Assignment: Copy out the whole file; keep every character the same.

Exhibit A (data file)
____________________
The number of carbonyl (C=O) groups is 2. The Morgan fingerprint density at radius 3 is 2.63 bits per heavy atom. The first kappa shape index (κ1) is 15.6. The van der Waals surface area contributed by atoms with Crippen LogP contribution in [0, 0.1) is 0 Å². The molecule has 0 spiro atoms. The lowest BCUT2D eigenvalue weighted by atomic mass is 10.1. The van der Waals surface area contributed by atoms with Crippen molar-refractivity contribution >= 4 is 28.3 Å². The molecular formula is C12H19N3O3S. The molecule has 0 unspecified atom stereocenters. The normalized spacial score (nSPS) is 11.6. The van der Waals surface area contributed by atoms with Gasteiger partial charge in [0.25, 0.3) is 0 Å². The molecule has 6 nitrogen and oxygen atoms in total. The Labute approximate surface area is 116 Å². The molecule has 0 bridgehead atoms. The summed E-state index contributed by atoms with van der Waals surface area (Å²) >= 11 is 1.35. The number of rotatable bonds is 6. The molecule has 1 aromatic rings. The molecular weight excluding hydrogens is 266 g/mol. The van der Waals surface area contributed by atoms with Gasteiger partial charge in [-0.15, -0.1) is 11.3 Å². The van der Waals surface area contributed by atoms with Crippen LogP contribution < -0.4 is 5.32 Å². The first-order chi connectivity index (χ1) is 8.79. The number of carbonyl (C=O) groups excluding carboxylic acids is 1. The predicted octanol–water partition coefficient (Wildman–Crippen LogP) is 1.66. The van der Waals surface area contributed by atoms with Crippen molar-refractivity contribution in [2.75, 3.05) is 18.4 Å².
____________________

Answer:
The number of carbonyl (C=O) groups is 2. The Morgan fingerprint density at radius 3 is 2.63 bits per heavy atom. The first kappa shape index (κ1) is 15.6. The van der Waals surface area contributed by atoms with Crippen LogP contribution in [0, 0.1) is 0 Å². The molecule has 0 spiro atoms. The lowest BCUT2D eigenvalue weighted by atomic mass is 10.1. The van der Waals surface area contributed by atoms with Crippen molar-refractivity contribution >= 4 is 28.3 Å². The molecular formula is C12H19N3O3S. The molecule has 0 unspecified atom stereocenters. The normalized spacial score (nSPS) is 11.6. The van der Waals surface area contributed by atoms with Gasteiger partial charge in [0.25, 0.3) is 0 Å². The molecule has 6 nitrogen and oxygen atoms in total. The Labute approximate surface area is 116 Å². The molecule has 0 bridgehead atoms. The summed E-state index contributed by atoms with van der Waals surface area (Å²) >= 11 is 1.35. The number of rotatable bonds is 6. The molecule has 1 aromatic rings. The molecular weight excluding hydrogens is 266 g/mol. The van der Waals surface area contributed by atoms with Gasteiger partial charge in [-0.15, -0.1) is 11.3 Å². The van der Waals surface area contributed by atoms with Crippen LogP contribution < -0.4 is 5.32 Å². The first-order chi connectivity index (χ1) is 8.79. The number of carbonyl (C=O) groups excluding carboxylic acids is 1. The predicted octanol–water partition coefficient (Wildman–Crippen LogP) is 1.66. The van der Waals surface area contributed by atoms with Crippen molar-refractivity contribution in [2.75, 3.05) is 18.4 Å².